Let's Hope Bungie's Activision Deal Helps Them Outgrow Halo

Halo

I've always felt a shade conflicted about Bungie's Halo games. The first Halo was the best, in part because no one expected a shooter that stately (or pretty) on a console. I remember some calling it "the Star Wars of video games," all the while forgetting how bad Star Wars had become. Even the clunky split-screen competitive play was compulsive enough to lure me from PC stuff like Tribes 2 and Return to Castle Wolfenstein and Operation Flashpoint: Cold War Crisis.

The second Halo felt like half a game though, more a multiplayer love letter with a boring single player story and a rug-pulled ending tacked on. New Mombasa was orange and ugly, and the confused, peripatetic storytelling a reminder that Bungie didn't write Halo to be a trilogy. Halo was always supposed to be just Halo, after all.

And then you had Halo 3--better than Halo 2, sure, but by 2007 I was tiring of needle guns and sticky grenades, the same old sword-slinging elites and bumbling grunts, the same old funky jungles and blockhouse bunkers dipped in lacquer with honeycomb floors and neon highlights. I'll give Halo 3 this, though: It made "the best plasma grenade throw ever" possible.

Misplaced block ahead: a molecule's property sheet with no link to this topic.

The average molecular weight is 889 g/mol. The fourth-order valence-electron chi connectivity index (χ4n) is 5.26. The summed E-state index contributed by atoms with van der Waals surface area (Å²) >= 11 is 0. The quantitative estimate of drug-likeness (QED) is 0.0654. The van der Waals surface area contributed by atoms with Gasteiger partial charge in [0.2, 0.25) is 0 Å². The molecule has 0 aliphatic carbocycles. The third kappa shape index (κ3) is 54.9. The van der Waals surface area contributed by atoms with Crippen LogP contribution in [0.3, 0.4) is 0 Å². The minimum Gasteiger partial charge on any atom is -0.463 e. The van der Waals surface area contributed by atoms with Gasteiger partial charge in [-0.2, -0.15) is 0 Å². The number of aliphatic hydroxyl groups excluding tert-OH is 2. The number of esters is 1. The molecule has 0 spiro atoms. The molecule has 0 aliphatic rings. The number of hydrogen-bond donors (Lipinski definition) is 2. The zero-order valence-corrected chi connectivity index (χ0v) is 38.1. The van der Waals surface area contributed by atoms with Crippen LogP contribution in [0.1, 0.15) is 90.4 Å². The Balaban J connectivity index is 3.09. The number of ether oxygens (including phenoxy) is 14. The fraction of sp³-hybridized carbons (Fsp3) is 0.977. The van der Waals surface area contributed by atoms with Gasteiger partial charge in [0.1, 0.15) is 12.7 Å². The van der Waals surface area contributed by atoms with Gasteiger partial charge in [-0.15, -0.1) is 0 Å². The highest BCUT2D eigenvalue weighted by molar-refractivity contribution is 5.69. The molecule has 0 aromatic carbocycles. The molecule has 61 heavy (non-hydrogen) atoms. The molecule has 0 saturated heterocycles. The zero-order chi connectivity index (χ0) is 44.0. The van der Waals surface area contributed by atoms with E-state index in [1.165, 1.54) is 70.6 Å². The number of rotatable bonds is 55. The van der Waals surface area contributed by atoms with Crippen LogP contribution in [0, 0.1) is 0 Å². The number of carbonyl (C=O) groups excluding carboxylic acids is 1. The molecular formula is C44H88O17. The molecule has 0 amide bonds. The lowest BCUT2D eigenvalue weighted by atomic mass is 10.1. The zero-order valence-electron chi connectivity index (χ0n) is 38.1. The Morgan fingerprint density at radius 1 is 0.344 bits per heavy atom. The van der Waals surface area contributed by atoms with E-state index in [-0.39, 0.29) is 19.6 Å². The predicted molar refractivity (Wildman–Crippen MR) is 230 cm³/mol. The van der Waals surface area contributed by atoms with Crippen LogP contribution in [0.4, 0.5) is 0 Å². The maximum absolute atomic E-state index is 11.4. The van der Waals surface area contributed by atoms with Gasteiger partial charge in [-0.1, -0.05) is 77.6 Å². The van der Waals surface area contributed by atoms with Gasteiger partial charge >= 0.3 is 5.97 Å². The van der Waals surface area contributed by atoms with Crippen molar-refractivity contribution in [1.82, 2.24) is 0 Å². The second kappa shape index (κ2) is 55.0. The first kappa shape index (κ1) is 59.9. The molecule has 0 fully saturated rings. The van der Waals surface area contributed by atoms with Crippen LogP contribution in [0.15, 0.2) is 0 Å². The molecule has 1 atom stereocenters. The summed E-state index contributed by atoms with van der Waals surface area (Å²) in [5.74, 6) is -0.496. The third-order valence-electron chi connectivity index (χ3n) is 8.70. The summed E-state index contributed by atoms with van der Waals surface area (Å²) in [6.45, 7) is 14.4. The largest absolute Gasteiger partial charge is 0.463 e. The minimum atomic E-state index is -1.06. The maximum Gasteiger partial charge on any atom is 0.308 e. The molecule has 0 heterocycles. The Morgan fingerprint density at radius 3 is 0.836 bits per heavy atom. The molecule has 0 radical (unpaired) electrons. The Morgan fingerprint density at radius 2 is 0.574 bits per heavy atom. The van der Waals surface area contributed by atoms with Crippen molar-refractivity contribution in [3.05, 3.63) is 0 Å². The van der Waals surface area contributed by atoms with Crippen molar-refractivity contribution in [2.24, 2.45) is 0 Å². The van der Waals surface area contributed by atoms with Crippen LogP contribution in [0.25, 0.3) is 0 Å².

Page forward to Bungie and Activision Blizzard's new 10-year development plan. We know a few things from interviews already, like that this November's Halo: Reach is Bungie's Halo swan song (though far from the last Halo...expect the saga of Master Chief--cryonically snoozing and drifting toward an unidentified planet at the end of Halo 3--to continue unabated as long as Microsoft's Microsoft).

We also know that Bungie's new Activision-published games will be multiplatform, no longer chain-locked to the Xbox 360, and that Bungie can't say enough about online gaming. "We've done a lot in the Halo space online, so I think ultimately we're going to be able to bridge the consoles and community no matter what platform we're on," said Bungie president Harold Ryan in a recent Q&A. "And with competitive gaming, I think we're going to be very successful in having Activision as a partner." I wouldn't be surprised if their first game under Activision turned out to be something online-only, like MAG, or even massively multiplayer, like Planetside. The takeaway's clear: Online competitive gaming, priority numero uno.

What about Call of Duty? Would Bungie ever lay hands on Activision's bestselling action-shooter franchise? "It's not something that Bungie is interested in," said Ryan, nothing that what the company is interested in, is "making a new entertainment property" and "creating a brand-new universe and IP."

So now we wait. And wonder. And hope.

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